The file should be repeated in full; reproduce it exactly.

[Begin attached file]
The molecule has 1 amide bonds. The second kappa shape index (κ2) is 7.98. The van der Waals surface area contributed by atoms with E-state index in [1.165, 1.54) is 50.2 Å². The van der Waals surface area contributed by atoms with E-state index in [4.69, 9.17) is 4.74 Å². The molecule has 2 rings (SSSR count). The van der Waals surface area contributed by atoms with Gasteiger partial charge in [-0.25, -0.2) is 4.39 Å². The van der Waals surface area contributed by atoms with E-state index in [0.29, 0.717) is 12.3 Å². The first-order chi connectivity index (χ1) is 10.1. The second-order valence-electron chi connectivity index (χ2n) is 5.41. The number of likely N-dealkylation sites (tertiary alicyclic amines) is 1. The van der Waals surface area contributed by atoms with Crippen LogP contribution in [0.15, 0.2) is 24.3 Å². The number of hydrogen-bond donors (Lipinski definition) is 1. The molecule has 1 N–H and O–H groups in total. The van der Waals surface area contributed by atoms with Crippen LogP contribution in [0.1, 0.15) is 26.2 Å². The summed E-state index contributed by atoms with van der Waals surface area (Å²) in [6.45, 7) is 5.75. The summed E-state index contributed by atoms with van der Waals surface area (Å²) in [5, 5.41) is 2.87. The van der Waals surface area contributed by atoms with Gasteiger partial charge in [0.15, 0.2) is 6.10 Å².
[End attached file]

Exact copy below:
The molecule has 1 amide bonds. The second kappa shape index (κ2) is 7.98. The van der Waals surface area contributed by atoms with E-state index in [1.165, 1.54) is 50.2 Å². The van der Waals surface area contributed by atoms with E-state index in [4.69, 9.17) is 4.74 Å². The molecule has 2 rings (SSSR count). The van der Waals surface area contributed by atoms with Gasteiger partial charge in [-0.25, -0.2) is 4.39 Å². The van der Waals surface area contributed by atoms with E-state index in [0.29, 0.717) is 12.3 Å². The first-order chi connectivity index (χ1) is 10.1. The second-order valence-electron chi connectivity index (χ2n) is 5.41. The number of likely N-dealkylation sites (tertiary alicyclic amines) is 1. The van der Waals surface area contributed by atoms with Crippen LogP contribution in [0.15, 0.2) is 24.3 Å². The number of hydrogen-bond donors (Lipinski definition) is 1. The molecule has 1 N–H and O–H groups in total. The van der Waals surface area contributed by atoms with Crippen LogP contribution in [0.1, 0.15) is 26.2 Å². The summed E-state index contributed by atoms with van der Waals surface area (Å²) in [6.45, 7) is 5.75. The summed E-state index contributed by atoms with van der Waals surface area (Å²) in [5, 5.41) is 2.87. The van der Waals surface area contributed by atoms with Gasteiger partial charge in [0.15, 0.2) is 6.10 Å².